Here’s the textbook definition of a rheumatologist from the American College of Rheumatology:
“A rheumatologist is an internist or pediatrician who received further training in the diagnosis (detection) and treatment of musculoskeletal disease and systemic autoimmune conditions commonly referred to as rheumatic diseases. These diseases can affect the joints, muscles, and bones causing pain, swelling, stiffness, and deformity.”
After they receive their MD or OD, rheumatologists spend three years training to become an internist or pediatrician, followed by two to three more years in a rheumatology fellowship.
Like all physicians, they are lifelong learners who take continuing medical education to keep up to date in their field — especially with the emergence of new and complex treatments such as biologics.
Rheumatologists treat many similar joint diseases as orthopedists, but they don’t do surgery. Many common diseases that they treat include rheumatoid arthritis, gout, lupus, osteoarthritis, and chronic back pain, but there’s a lot about rheumatology you might not know. Read on to learn more about what rheumatologists do and when it makes sense to see one.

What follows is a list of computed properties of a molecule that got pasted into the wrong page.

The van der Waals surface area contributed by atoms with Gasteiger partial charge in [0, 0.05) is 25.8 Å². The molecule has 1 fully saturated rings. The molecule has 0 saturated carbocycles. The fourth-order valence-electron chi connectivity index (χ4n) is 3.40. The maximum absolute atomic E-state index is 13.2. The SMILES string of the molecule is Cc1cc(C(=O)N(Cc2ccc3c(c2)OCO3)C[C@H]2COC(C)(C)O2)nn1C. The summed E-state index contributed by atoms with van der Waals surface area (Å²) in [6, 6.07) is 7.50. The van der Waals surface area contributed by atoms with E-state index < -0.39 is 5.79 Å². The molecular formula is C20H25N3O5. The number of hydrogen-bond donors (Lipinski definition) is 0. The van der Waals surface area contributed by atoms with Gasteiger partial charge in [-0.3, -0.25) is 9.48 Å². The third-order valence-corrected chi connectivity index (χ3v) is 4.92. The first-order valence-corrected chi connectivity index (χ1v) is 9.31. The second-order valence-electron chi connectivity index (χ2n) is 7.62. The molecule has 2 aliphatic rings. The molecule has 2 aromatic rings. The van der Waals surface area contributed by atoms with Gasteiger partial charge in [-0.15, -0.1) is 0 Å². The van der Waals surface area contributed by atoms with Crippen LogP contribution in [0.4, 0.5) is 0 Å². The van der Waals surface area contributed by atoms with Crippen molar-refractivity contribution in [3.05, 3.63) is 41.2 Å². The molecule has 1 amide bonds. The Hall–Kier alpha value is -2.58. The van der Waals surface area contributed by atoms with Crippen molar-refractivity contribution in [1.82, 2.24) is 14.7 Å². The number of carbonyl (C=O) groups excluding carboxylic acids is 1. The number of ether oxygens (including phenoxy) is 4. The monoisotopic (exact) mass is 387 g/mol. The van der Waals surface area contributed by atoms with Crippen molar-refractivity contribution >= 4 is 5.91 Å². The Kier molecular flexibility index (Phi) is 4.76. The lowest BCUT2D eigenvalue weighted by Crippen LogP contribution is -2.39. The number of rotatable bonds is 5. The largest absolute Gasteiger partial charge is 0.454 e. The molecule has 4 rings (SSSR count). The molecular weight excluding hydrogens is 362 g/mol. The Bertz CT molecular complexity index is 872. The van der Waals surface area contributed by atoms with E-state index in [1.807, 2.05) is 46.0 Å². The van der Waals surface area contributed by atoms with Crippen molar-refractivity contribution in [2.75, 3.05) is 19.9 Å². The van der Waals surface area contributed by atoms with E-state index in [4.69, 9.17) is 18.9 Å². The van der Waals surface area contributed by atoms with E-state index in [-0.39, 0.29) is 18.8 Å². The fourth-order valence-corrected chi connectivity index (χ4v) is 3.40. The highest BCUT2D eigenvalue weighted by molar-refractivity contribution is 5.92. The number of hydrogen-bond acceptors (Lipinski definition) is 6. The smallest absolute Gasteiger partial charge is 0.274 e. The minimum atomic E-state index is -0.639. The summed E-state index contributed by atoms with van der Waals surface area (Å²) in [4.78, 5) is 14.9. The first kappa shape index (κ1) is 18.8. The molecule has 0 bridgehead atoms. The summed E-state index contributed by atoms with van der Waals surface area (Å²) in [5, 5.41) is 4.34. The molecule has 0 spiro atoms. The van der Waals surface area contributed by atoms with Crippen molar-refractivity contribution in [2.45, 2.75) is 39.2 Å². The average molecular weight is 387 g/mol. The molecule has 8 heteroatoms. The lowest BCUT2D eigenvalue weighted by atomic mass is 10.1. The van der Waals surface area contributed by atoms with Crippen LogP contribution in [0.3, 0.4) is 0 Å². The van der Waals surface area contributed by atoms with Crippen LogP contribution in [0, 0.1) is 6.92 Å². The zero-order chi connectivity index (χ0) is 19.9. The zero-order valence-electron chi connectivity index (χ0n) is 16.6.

1. Rheumatologists treat more than 120 different diseases
Don’t let the “rheum” in the name fool you. Besides rheumatoid arthritis (RA), these doctors treat a wide variety of autoimmune and inflammatory diseases that may affect the joints (such as gout and lupus), as well as other muscle or bone problems or injuries that can make your joints hurt and limit your function.
“In addition to the systemic diseases, people may come to see a rheumatologist to diagnose chronic back or neck pain or for a localized joint or muscle or tendon problem such as tennis elbow or Achilles’ tendonitis,” says Paula Marchetta, MD, MBA, president of the American College of Rheumatology. They also treat other conditions that you might be unaware of, such as osteoporosis, fibromyalgia, and Lyme disease.
2. They are medical detectives
Your primary care physician may send you to a rheumatologist as a last resort after no one else has figured out what’s going on.
“We treat lots of rare diseases as well as more common diseases that sometimes present in unusual ways that make it harder to make the diagnosis. We have to take into consideration every system of the body, not just one organ. We do lots of detective work and think about patterns in your symptoms,” Dr. Marchetta says.